Scenes From My Feminine Transition

I had a brief text conversation with a family member yesterday. My trans-feminine explorations are not sitting well with them. They haven’t exactly disapproved, but it is clear it makes them uncomfortable. I think anything outside the box gender/sexual makes them uncomfortable. They indicated that, as a woman, they aren’t interested in makeup or getting their nails done. They can’t relate to my interest in them as symbols of the feminine. Furthermore, they feel that feminine comes from within. It surprised me that they seemed to lack the very feminine quality of empathy, the ability to see things from another’s perspective. I told them I had strong feminine currents inside me and that the outward expression of feminine through nail polish, lipstick, jewelry, etc. was a way to connect what I feel inside with the outside world and reflect it back to myself.

Last week, I attended a literary event featuring Lucy Sante. I bought and have been reading Lucy’s autobiographical account of her transition, which she undertook at age 65. I was 68 when it started to surface that I wanted to present femininely. I am a few months into my 69th year now. She seems to have been more fraught about it than I have been. She also seems to have experienced full-blown gender dysphoria. She is doing hormone therapy. I don’t know anything about the changes that one can expect from hormone therapy, but Lucy looked to me largely like I look to myself. A man presenting femininely.

Hormone therapy, so far, doesn’t appeal to me. My body will have enough challenges coping with getting old. I don’t think adding hormone engineering to the mix would be doing my body any favors, and my psychological health around my feminine emergence is just fine. I am content with feminizing my body with clothing, accessories, makeup, etc. As much as I would like to have woman breasts, and I would, I don’t feel the need to fake them or get surgery. Getting my nails done. Wearing women’s clothing. Wearing lipstick and jewelry. Whatever promotes a feminine impression to the outside world and, most importantly, to myself, is where I am at. Basically, I am a cross dresser. It’s ok if the world sees me as a womanly man and not a woman. Of course, I don’t mind it if anyone wants to acknowledge my womanly presentation with a “mam.”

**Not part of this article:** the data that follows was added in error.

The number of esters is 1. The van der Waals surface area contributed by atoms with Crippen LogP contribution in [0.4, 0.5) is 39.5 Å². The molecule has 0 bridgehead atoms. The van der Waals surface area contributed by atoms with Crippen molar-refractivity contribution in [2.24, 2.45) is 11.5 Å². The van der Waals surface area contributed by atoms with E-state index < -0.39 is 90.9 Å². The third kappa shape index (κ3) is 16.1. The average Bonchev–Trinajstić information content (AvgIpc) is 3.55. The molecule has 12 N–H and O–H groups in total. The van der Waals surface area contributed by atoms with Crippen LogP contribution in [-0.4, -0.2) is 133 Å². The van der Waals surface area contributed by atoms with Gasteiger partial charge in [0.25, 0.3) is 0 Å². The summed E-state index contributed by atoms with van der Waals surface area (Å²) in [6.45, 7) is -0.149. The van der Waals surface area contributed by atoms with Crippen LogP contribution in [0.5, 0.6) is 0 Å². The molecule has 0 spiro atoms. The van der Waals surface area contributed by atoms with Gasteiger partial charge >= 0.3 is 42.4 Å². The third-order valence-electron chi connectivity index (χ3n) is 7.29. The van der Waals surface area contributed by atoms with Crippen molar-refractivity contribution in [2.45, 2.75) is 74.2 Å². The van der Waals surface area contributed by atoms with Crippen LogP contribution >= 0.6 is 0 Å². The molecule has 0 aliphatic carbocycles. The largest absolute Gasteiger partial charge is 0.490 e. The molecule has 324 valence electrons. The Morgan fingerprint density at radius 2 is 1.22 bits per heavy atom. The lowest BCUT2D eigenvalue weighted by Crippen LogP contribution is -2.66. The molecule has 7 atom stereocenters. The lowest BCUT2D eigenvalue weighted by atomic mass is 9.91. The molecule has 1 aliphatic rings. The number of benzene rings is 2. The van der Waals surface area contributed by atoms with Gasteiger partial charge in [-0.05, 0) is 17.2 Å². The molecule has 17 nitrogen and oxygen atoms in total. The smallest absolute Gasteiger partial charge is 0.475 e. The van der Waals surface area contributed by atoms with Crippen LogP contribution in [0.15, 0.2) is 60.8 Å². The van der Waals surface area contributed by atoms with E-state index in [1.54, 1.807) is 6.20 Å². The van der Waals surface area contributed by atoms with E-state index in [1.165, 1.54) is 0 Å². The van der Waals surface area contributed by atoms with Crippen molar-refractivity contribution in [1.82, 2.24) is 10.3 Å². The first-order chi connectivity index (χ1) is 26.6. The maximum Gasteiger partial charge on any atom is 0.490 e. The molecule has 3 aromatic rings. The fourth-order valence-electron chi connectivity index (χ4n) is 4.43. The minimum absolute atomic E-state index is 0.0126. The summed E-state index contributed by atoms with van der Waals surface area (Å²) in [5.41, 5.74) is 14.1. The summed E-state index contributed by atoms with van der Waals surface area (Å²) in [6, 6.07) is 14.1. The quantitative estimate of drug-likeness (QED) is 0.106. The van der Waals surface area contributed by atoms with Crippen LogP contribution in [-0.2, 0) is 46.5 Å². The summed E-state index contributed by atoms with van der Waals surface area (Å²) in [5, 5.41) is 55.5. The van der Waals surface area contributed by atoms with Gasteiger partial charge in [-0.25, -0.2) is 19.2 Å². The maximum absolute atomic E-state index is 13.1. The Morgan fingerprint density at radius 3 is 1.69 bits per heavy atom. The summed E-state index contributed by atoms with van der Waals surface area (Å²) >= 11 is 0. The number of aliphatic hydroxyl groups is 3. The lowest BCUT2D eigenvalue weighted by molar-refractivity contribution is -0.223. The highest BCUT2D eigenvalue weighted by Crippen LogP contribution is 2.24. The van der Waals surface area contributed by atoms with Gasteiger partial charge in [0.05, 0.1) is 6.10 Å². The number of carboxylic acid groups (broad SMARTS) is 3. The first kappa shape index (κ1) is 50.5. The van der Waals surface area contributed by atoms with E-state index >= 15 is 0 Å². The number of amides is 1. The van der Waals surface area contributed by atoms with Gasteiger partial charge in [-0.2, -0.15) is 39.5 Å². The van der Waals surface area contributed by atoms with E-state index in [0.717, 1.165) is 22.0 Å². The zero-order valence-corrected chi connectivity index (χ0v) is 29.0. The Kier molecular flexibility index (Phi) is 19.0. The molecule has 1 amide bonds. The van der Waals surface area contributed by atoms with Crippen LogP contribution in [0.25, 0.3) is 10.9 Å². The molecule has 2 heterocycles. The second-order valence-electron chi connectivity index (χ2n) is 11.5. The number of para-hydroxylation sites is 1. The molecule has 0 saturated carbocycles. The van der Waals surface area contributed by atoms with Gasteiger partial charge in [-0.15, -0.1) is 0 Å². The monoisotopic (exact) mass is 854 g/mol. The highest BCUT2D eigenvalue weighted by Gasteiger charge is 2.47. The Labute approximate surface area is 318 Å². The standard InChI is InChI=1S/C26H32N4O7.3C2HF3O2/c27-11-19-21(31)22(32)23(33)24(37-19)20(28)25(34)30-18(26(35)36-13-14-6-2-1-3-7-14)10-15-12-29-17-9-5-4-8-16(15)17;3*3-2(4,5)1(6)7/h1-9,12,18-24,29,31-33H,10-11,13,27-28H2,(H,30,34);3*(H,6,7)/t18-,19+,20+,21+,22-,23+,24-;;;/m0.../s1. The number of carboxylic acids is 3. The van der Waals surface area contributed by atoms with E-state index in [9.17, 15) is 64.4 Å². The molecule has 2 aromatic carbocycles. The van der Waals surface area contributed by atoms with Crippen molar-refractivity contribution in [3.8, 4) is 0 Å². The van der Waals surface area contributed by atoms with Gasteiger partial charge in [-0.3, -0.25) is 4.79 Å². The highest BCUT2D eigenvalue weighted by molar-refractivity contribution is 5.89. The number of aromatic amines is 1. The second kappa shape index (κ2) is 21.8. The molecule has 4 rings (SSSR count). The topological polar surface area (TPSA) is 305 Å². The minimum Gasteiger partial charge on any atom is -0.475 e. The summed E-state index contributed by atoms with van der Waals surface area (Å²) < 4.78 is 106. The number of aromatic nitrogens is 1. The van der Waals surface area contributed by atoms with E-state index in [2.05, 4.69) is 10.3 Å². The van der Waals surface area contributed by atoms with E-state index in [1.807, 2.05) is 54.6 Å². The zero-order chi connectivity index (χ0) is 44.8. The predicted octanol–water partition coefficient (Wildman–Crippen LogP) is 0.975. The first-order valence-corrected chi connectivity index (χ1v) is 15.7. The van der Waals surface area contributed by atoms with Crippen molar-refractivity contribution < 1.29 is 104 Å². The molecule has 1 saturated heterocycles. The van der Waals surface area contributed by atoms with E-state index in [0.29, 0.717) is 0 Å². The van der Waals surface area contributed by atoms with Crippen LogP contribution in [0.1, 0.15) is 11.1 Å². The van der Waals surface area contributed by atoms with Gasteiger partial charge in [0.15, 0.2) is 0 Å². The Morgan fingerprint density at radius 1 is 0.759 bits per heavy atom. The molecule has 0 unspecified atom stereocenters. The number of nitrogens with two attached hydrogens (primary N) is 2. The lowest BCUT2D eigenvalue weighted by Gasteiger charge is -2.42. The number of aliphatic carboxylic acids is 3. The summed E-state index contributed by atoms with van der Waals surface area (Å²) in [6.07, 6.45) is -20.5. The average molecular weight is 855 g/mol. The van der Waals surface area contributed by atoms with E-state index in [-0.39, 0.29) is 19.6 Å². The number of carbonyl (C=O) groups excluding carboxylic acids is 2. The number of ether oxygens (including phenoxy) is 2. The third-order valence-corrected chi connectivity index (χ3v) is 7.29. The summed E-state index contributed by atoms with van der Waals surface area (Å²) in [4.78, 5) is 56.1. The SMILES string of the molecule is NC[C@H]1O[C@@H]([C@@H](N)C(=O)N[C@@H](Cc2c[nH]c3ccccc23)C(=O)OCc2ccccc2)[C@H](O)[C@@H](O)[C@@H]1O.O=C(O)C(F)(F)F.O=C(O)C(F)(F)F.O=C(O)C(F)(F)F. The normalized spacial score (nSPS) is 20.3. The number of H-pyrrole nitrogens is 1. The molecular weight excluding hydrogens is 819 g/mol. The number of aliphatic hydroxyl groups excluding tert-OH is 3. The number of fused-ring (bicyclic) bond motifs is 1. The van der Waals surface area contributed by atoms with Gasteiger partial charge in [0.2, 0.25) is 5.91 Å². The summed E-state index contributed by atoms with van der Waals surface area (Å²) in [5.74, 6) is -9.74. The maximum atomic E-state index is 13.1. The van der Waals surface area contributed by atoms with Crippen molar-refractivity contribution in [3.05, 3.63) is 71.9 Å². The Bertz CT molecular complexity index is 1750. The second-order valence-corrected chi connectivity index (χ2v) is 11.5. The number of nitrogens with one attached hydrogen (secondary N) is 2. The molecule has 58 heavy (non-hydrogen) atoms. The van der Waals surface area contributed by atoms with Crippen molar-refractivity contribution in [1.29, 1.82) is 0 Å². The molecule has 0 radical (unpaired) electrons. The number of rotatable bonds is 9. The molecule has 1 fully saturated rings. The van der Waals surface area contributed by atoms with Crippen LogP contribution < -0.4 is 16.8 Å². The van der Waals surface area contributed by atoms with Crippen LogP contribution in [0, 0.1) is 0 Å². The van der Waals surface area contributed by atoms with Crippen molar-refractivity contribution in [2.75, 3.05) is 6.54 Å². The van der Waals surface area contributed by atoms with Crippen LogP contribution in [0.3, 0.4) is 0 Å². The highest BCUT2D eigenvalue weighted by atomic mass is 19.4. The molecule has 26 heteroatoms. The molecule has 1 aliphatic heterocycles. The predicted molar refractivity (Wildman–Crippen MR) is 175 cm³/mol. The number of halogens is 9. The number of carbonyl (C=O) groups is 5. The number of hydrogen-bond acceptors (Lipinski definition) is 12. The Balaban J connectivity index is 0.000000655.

An important realization for my wife in all of this was that, fundamentally, I am still the same person I have always been. Yes, I am presenting femininely. Yes, this exploration has made me a little more feminine on the inside, too. But I have always had feminine inside me and have never presented as anything close to macho masculine.

Lucy Sante talks about coming out to her partner who felt betrayed, lied to. Lucy had been so repressed for so long, that she actually was living a lie and the breakage of trust was a real thing. My wife had a similar reaction initially. I explained to her that I hadn’t been hiding anything from her. That I had shared it with her as soon as I started feeling it. Which was true. In a series of blog posts that turned out to be precursors to the “cracking of my egg,” as the trans community seems to call it, I wrote about what was emerging, though I didn’t realize it when I wrote the posts. I shared all of them with my wife before publishing. I was preparing both of us.

I have, to this day, a collection of beaded purses and hat pins that I developed during my first marriage. My wife carried one of the purses when we got married. She acknowledges there were indications of my feminine nature back then and that was probably part of what she fell in love with. I didn’t present femininely back then. I didn’t present femininely at all until it began to surface last year. So I can truly say to my wife, I didn’t lie or hide anything from you and I started letting you know as soon as I began to know, before I was conscious anything was going on.